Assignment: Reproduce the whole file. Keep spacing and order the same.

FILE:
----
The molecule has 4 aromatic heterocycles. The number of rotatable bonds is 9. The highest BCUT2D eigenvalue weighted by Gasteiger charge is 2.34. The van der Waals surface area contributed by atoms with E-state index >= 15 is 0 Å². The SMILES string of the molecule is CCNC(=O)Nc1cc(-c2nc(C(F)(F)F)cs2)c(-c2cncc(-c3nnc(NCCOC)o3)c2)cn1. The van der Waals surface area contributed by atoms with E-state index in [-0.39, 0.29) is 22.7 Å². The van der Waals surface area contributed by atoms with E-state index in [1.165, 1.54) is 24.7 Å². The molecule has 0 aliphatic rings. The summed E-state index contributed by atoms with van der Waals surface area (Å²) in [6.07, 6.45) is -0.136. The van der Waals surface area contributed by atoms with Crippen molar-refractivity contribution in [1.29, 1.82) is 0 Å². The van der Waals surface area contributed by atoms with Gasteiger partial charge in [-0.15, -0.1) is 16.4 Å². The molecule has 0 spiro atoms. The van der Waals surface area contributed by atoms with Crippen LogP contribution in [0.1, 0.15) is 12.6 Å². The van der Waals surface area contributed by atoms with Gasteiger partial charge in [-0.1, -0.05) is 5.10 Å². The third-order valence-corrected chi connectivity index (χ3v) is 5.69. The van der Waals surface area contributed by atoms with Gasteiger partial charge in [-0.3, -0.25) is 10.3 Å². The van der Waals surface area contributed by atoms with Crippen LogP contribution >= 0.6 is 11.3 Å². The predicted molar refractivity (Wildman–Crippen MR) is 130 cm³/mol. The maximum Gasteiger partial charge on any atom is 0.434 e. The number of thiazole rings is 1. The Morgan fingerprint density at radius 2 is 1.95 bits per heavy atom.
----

The molecule has 4 aromatic heterocycles. The number of rotatable bonds is 9. The highest BCUT2D eigenvalue weighted by Gasteiger charge is 2.34. The van der Waals surface area contributed by atoms with E-state index >= 15 is 0 Å². The SMILES string of the molecule is CCNC(=O)Nc1cc(-c2nc(C(F)(F)F)cs2)c(-c2cncc(-c3nnc(NCCOC)o3)c2)cn1. The van der Waals surface area contributed by atoms with E-state index in [-0.39, 0.29) is 22.7 Å². The van der Waals surface area contributed by atoms with E-state index in [1.165, 1.54) is 24.7 Å². The molecule has 0 aliphatic rings. The summed E-state index contributed by atoms with van der Waals surface area (Å²) in [6.07, 6.45) is -0.136. The van der Waals surface area contributed by atoms with Crippen molar-refractivity contribution in [1.29, 1.82) is 0 Å². The van der Waals surface area contributed by atoms with Gasteiger partial charge in [-0.15, -0.1) is 16.4 Å². The molecule has 0 spiro atoms. The van der Waals surface area contributed by atoms with Crippen LogP contribution in [0.1, 0.15) is 12.6 Å². The van der Waals surface area contributed by atoms with Gasteiger partial charge in [-0.1, -0.05) is 5.10 Å². The third-order valence-corrected chi connectivity index (χ3v) is 5.69. The van der Waals surface area contributed by atoms with Gasteiger partial charge in [-0.3, -0.25) is 10.3 Å². The van der Waals surface area contributed by atoms with Crippen LogP contribution >= 0.6 is 11.3 Å². The predicted molar refractivity (Wildman–Crippen MR) is 130 cm³/mol. The maximum Gasteiger partial charge on any atom is 0.434 e. The number of thiazole rings is 1. The Morgan fingerprint density at radius 2 is 1.95 bits per heavy atom.